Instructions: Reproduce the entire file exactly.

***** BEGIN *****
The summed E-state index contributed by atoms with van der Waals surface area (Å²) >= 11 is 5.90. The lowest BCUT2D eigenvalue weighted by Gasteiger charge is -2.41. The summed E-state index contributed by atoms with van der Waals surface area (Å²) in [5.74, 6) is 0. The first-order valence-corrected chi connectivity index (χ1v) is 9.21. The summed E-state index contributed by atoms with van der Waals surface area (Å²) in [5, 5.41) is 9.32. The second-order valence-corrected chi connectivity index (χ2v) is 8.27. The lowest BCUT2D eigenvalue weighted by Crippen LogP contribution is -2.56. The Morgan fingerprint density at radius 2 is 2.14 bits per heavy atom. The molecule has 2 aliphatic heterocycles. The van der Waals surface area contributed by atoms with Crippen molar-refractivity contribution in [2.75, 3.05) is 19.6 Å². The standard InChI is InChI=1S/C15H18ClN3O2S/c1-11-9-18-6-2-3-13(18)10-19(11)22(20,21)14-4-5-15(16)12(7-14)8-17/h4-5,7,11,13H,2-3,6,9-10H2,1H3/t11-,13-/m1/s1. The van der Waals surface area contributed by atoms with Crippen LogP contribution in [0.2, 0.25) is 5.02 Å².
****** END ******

The summed E-state index contributed by atoms with van der Waals surface area (Å²) >= 11 is 5.90. The lowest BCUT2D eigenvalue weighted by Gasteiger charge is -2.41. The summed E-state index contributed by atoms with van der Waals surface area (Å²) in [5.74, 6) is 0. The first-order valence-corrected chi connectivity index (χ1v) is 9.21. The summed E-state index contributed by atoms with van der Waals surface area (Å²) in [5, 5.41) is 9.32. The second-order valence-corrected chi connectivity index (χ2v) is 8.27. The lowest BCUT2D eigenvalue weighted by Crippen LogP contribution is -2.56. The Morgan fingerprint density at radius 2 is 2.14 bits per heavy atom. The molecule has 2 aliphatic heterocycles. The van der Waals surface area contributed by atoms with Crippen molar-refractivity contribution in [2.75, 3.05) is 19.6 Å². The standard InChI is InChI=1S/C15H18ClN3O2S/c1-11-9-18-6-2-3-13(18)10-19(11)22(20,21)14-4-5-15(16)12(7-14)8-17/h4-5,7,11,13H,2-3,6,9-10H2,1H3/t11-,13-/m1/s1. The van der Waals surface area contributed by atoms with Crippen LogP contribution in [0.2, 0.25) is 5.02 Å².